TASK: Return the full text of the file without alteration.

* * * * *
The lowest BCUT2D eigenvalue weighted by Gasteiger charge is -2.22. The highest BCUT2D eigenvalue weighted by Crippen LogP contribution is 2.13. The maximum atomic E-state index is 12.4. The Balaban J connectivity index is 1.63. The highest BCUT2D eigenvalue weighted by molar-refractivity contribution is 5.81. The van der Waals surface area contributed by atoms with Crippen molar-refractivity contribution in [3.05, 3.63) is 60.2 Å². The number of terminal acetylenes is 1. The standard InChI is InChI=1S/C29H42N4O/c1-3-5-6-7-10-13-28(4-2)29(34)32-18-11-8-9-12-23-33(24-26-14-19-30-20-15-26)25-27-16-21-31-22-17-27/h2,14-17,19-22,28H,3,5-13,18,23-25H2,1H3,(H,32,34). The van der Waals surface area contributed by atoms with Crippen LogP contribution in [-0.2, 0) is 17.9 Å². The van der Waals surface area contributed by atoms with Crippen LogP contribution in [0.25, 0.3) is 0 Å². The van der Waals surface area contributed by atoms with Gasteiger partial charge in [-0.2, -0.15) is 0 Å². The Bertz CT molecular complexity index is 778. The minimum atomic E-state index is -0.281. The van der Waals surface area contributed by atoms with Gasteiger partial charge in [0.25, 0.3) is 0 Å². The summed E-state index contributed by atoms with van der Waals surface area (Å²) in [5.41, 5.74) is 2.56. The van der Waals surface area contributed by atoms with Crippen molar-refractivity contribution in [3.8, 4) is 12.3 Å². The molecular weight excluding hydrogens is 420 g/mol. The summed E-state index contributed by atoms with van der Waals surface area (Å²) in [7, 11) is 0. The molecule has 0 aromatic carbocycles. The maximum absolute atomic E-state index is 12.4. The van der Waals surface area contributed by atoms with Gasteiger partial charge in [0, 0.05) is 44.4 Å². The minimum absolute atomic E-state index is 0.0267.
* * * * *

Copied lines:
The lowest BCUT2D eigenvalue weighted by Gasteiger charge is -2.22. The highest BCUT2D eigenvalue weighted by Crippen LogP contribution is 2.13. The maximum atomic E-state index is 12.4. The Balaban J connectivity index is 1.63. The highest BCUT2D eigenvalue weighted by molar-refractivity contribution is 5.81. The van der Waals surface area contributed by atoms with Crippen molar-refractivity contribution in [3.05, 3.63) is 60.2 Å². The number of terminal acetylenes is 1. The standard InChI is InChI=1S/C29H42N4O/c1-3-5-6-7-10-13-28(4-2)29(34)32-18-11-8-9-12-23-33(24-26-14-19-30-20-15-26)25-27-16-21-31-22-17-27/h2,14-17,19-22,28H,3,5-13,18,23-25H2,1H3,(H,32,34). The van der Waals surface area contributed by atoms with Crippen LogP contribution in [-0.2, 0) is 17.9 Å². The van der Waals surface area contributed by atoms with Crippen LogP contribution in [0.25, 0.3) is 0 Å². The van der Waals surface area contributed by atoms with Gasteiger partial charge in [-0.2, -0.15) is 0 Å². The Bertz CT molecular complexity index is 778. The minimum atomic E-state index is -0.281. The van der Waals surface area contributed by atoms with Gasteiger partial charge in [0.25, 0.3) is 0 Å². The summed E-state index contributed by atoms with van der Waals surface area (Å²) in [5.41, 5.74) is 2.56. The van der Waals surface area contributed by atoms with Crippen molar-refractivity contribution in [3.8, 4) is 12.3 Å². The molecular weight excluding hydrogens is 420 g/mol. The summed E-state index contributed by atoms with van der Waals surface area (Å²) in [7, 11) is 0. The molecule has 0 aromatic carbocycles. The maximum absolute atomic E-state index is 12.4. The van der Waals surface area contributed by atoms with Gasteiger partial charge in [0, 0.05) is 44.4 Å². The minimum absolute atomic E-state index is 0.0267.